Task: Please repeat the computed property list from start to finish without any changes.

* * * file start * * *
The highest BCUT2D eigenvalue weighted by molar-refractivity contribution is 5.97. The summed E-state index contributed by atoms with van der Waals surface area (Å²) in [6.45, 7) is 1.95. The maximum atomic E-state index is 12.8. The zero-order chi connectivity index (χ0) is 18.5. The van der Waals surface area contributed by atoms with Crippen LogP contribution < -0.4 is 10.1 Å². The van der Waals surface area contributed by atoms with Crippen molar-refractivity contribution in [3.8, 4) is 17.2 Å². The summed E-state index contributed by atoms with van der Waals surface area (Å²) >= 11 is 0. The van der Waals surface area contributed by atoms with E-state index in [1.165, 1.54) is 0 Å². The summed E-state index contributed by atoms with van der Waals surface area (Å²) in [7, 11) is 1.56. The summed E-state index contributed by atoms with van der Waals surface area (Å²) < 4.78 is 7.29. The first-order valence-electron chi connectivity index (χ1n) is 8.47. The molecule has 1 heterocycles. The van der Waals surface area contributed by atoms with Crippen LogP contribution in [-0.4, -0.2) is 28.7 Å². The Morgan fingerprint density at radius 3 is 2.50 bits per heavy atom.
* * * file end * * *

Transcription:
The highest BCUT2D eigenvalue weighted by molar-refractivity contribution is 5.97. The summed E-state index contributed by atoms with van der Waals surface area (Å²) in [6.45, 7) is 1.95. The maximum atomic E-state index is 12.8. The zero-order chi connectivity index (χ0) is 18.5. The van der Waals surface area contributed by atoms with Crippen LogP contribution < -0.4 is 10.1 Å². The van der Waals surface area contributed by atoms with Crippen molar-refractivity contribution in [3.8, 4) is 17.2 Å². The summed E-state index contributed by atoms with van der Waals surface area (Å²) >= 11 is 0. The van der Waals surface area contributed by atoms with E-state index in [1.165, 1.54) is 0 Å². The summed E-state index contributed by atoms with van der Waals surface area (Å²) in [7, 11) is 1.56. The summed E-state index contributed by atoms with van der Waals surface area (Å²) < 4.78 is 7.29. The first-order valence-electron chi connectivity index (χ1n) is 8.47. The molecule has 1 heterocycles. The van der Waals surface area contributed by atoms with Crippen LogP contribution in [-0.4, -0.2) is 28.7 Å². The Morgan fingerprint density at radius 3 is 2.50 bits per heavy atom.